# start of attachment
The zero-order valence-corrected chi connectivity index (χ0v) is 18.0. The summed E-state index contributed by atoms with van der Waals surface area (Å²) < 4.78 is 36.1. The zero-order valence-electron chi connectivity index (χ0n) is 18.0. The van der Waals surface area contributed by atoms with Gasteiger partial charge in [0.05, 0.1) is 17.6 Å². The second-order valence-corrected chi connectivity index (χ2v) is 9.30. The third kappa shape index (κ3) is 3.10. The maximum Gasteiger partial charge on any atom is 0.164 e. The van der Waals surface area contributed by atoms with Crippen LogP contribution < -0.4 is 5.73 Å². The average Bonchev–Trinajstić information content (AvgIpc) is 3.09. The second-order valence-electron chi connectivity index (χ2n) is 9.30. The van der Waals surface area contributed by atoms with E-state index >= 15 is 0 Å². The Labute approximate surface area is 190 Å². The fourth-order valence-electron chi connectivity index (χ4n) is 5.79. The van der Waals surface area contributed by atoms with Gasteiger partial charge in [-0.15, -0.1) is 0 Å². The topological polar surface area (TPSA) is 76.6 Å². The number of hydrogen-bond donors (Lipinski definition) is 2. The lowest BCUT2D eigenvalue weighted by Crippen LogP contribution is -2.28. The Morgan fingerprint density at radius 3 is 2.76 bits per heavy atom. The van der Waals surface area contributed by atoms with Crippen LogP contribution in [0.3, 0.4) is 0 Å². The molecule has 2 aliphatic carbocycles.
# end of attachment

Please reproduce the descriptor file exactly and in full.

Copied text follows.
The zero-order valence-corrected chi connectivity index (χ0v) is 18.0. The summed E-state index contributed by atoms with van der Waals surface area (Å²) < 4.78 is 36.1. The zero-order valence-electron chi connectivity index (χ0n) is 18.0. The van der Waals surface area contributed by atoms with Gasteiger partial charge in [0.05, 0.1) is 17.6 Å². The second-order valence-corrected chi connectivity index (χ2v) is 9.30. The third kappa shape index (κ3) is 3.10. The maximum Gasteiger partial charge on any atom is 0.164 e. The van der Waals surface area contributed by atoms with Crippen LogP contribution < -0.4 is 5.73 Å². The average Bonchev–Trinajstić information content (AvgIpc) is 3.09. The second-order valence-electron chi connectivity index (χ2n) is 9.30. The van der Waals surface area contributed by atoms with E-state index >= 15 is 0 Å². The Labute approximate surface area is 190 Å². The fourth-order valence-electron chi connectivity index (χ4n) is 5.79. The van der Waals surface area contributed by atoms with Gasteiger partial charge in [-0.15, -0.1) is 0 Å². The topological polar surface area (TPSA) is 76.6 Å². The number of hydrogen-bond donors (Lipinski definition) is 2. The lowest BCUT2D eigenvalue weighted by Crippen LogP contribution is -2.28. The Morgan fingerprint density at radius 3 is 2.76 bits per heavy atom. The van der Waals surface area contributed by atoms with Crippen LogP contribution in [0.3, 0.4) is 0 Å². The molecule has 2 aliphatic carbocycles.